My own story of involvement in stewardship began in my younger years growing up in Ireland. My mom and dad both lived out stewardship in our parish, but, of course, nobody called it such back then. One simply did what was expected in taking care of the parish. Even so, it wasn’t without some real wrinkles, which later caused me great grief and concern.
The way stewardship worked back in my father’s time was very simple and undefined. Each year at harvest time, my dad would bring his sack of potatoes to the parish priest as part of his gift to the upkeep of the pastor. He would do likewise with the newly harvested turf (he saved peat for the fire). On occasion, he was known to steal one of mother’s hens or turkeys, (mother called him “The Fox”) and bring it to the priest’s house. When grass and shrubs were to be trimmed, or cleaning was needed in the parish hall, the parish priest would ask the men of the parish to come and do this for the church. Dad and my brothers were always part of that effort. When dinners or events were planned for the hall, mother was always involved in that. That was how “time” and “talent” was practiced then.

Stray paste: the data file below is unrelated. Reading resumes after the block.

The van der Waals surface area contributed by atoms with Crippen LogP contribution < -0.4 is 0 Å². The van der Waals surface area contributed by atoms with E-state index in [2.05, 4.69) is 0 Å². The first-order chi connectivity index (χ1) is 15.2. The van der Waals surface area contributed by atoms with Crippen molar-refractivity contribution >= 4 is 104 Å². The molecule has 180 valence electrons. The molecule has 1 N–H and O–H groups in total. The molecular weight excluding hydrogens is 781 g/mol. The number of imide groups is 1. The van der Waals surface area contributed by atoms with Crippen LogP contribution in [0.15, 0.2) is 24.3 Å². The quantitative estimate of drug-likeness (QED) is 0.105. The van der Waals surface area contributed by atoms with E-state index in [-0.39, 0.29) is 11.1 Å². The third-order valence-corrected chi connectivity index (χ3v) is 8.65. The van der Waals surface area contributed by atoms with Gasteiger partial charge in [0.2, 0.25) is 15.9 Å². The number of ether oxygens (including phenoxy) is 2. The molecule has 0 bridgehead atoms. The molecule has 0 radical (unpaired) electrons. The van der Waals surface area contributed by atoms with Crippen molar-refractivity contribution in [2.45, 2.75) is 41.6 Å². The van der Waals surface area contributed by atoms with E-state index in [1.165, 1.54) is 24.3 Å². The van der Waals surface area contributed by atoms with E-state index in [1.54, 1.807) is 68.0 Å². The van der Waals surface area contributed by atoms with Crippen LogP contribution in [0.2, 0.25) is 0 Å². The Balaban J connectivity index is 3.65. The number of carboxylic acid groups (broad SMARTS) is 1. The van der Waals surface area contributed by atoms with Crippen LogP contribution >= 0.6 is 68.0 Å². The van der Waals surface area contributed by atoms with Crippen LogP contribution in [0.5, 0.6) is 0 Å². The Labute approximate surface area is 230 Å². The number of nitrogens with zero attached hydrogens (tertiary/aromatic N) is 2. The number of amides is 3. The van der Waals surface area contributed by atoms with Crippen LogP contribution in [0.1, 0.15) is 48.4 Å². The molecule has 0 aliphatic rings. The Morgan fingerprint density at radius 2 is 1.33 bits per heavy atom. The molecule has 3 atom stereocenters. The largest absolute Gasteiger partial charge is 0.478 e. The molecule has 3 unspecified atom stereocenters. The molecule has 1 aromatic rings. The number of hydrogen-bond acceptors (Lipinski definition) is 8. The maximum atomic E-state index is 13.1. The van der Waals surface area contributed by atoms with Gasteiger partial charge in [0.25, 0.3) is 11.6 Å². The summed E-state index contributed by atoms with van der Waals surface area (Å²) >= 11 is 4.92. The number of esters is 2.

The part that caused me to wonder then, and gave me grief later, had to do with how they managed the “treasure” part. [Read more…]